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During an unseasonably warm week in early March, FLT staff embarked on one of the first monitoring visits of the year to Valley Creek CU2 (Conservation Unit 2), which consists of five parcels totaling 125 acres along Valley Creek and a few of its small tributaries. A large percentage of this land sits in a floodplain, and with the recent and frequent rains having left their mark, staff set out with rubber boots in tow.

Though the vernal equinox was still two weeks away, spring had already sprung at Valley Creek. Mounds of violet wood sorrel bounced around our ankles and plush grasses and clumps of spiderwort stretched ahead like a high-pile carpet. False garlic, common violets, and eastern spring beauties nodded at every footfall.

On properties like this one where virile Chinese privet has dominated the landscape all winter, the emergence of fresh spring greens was a welcome sight. Privet’s arching, evergreen growth quickly spreads through wooded understories and along riparian zones, creating a thick screen of small leaves on long, woody stems, suppressing competing vegetation and effectively eliminating native species. The wettest tracts we trudged were blissfully privet-free, but creeping lilyturf (monkey grass) doesn’t mind sludge-like conditions. Its distinctive strap-like leaves with rounded tips protruded from the mud in small but deliberate patches—Just another reminder of the indiscriminating reach of invasive plants.


Many of FLT’S original properties (acquired as a result of the Jefferson County sewer litigation settlement in 1996) were already afflicted with invasives when they were acquired; these plots were purchased specifically to conserve buffer zones bordering Jefferson County waterways, thereby limiting non-point-source pollution. Because mitigation procedures for invasive species are immensely time consuming and expensive, and disruptive to the terrain in these buffer zones, more effectual conservation efforts such as erosion control are prioritized.

Valley Creek and the surrounding floodplain supports a range of fauna. In addition to the many excited pollinator species whizzing through the air, staff spotted a great blue heron, a common wood duck, clouds of tadpoles, schools of fish, and two snapping turtles, one that was of a “safe to inspect” size.More noticeable, however, was the litter nestled in the soft ground, including cans, bottles, toys, tires, and small, unidentifiable plastic pieces, discolored from the sun and dirt but still shiny enough to catch the eye. Hanging in the trees along the banks were waterlogged scraps of fabric clinging tightly to low-slung branches and suspended higher up were tattered, tangled plastic bags, swaying like laundry from a line.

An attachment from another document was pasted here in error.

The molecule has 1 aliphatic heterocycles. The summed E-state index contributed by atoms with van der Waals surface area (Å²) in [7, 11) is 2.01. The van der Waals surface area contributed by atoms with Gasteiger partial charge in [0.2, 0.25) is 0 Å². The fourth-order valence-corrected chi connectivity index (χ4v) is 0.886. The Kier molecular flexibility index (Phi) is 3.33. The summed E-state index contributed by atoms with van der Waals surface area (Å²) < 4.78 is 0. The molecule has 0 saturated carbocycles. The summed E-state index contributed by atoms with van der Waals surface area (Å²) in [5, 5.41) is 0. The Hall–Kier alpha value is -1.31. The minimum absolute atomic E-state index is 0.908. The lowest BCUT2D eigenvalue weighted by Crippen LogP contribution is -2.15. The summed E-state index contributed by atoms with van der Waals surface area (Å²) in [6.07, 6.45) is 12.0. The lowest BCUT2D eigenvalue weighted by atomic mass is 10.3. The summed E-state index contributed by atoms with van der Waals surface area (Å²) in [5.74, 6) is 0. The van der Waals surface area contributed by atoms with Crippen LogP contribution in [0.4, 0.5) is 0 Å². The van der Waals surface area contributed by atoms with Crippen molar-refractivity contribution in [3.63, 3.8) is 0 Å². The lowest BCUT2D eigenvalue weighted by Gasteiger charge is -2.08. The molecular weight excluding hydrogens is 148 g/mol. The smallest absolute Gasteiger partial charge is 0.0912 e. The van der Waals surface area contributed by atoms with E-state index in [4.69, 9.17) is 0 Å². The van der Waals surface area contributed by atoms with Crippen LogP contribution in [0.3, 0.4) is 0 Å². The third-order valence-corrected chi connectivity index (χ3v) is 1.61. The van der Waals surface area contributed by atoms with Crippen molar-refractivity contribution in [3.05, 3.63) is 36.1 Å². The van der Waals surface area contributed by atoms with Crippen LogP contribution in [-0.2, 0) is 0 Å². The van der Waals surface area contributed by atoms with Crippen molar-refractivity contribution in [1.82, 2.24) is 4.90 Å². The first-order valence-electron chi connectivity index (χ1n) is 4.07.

Unfortunately, dumping is evident in this area, which when combined with litter buoyed into the floodplain by stormwater, creates a shocking amount of wet trash. Valley Creek is equipped with a total of 4 litter gitters, trash-collection devices that float in-stream, tethered to the banks by long orange buoys (“arms” outstretched on either side) that help funnel floating litter into the trap. These devices are cleaned and maintained by Osprey Initiative, who have deployed over 30 devices throughout the state, including 12 devices for our Project Litter Gitter partnership in Jefferson and Shelby counties. With two active devices located upstream in downtown Birmingham and two downstream, a large amount of trash is being intercepted before it reaches the Black Warrior River watershed, but more litter reduction is still needed.

FLT continues to combat litter and invasives on our properties through public and private workdays. Learn how to get involved here. With spring’s warmer weather on the way, FLT staff hopes to share more photos of flora and fauna from our properties! Follow us on social media to see more from our monthly monitoring visits.



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